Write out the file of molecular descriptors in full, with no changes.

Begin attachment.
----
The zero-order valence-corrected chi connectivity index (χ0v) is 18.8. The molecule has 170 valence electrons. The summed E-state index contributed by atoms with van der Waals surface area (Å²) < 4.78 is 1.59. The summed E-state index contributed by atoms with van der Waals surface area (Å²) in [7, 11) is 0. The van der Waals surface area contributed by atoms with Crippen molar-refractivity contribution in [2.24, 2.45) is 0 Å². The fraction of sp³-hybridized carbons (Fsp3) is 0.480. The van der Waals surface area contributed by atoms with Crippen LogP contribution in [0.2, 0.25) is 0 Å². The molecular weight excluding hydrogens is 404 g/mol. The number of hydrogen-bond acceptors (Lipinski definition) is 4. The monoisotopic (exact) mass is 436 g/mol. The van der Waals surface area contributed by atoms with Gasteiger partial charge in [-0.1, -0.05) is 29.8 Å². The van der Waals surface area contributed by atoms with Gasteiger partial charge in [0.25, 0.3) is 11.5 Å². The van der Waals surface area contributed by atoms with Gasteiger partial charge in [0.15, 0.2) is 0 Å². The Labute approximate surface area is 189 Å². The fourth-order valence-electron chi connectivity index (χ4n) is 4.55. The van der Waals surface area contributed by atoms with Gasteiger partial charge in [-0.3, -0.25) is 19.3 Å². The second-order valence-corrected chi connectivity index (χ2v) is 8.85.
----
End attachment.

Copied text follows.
The zero-order valence-corrected chi connectivity index (χ0v) is 18.8. The molecule has 170 valence electrons. The summed E-state index contributed by atoms with van der Waals surface area (Å²) < 4.78 is 1.59. The summed E-state index contributed by atoms with van der Waals surface area (Å²) in [7, 11) is 0. The van der Waals surface area contributed by atoms with Crippen molar-refractivity contribution in [2.24, 2.45) is 0 Å². The fraction of sp³-hybridized carbons (Fsp3) is 0.480. The van der Waals surface area contributed by atoms with Crippen LogP contribution in [0.2, 0.25) is 0 Å². The molecular weight excluding hydrogens is 404 g/mol. The number of hydrogen-bond acceptors (Lipinski definition) is 4. The monoisotopic (exact) mass is 436 g/mol. The van der Waals surface area contributed by atoms with Gasteiger partial charge in [-0.1, -0.05) is 29.8 Å². The van der Waals surface area contributed by atoms with Gasteiger partial charge in [0.25, 0.3) is 11.5 Å². The van der Waals surface area contributed by atoms with Gasteiger partial charge in [0.15, 0.2) is 0 Å². The Labute approximate surface area is 189 Å². The fourth-order valence-electron chi connectivity index (χ4n) is 4.55. The van der Waals surface area contributed by atoms with Gasteiger partial charge in [-0.3, -0.25) is 19.3 Å². The second-order valence-corrected chi connectivity index (χ2v) is 8.85.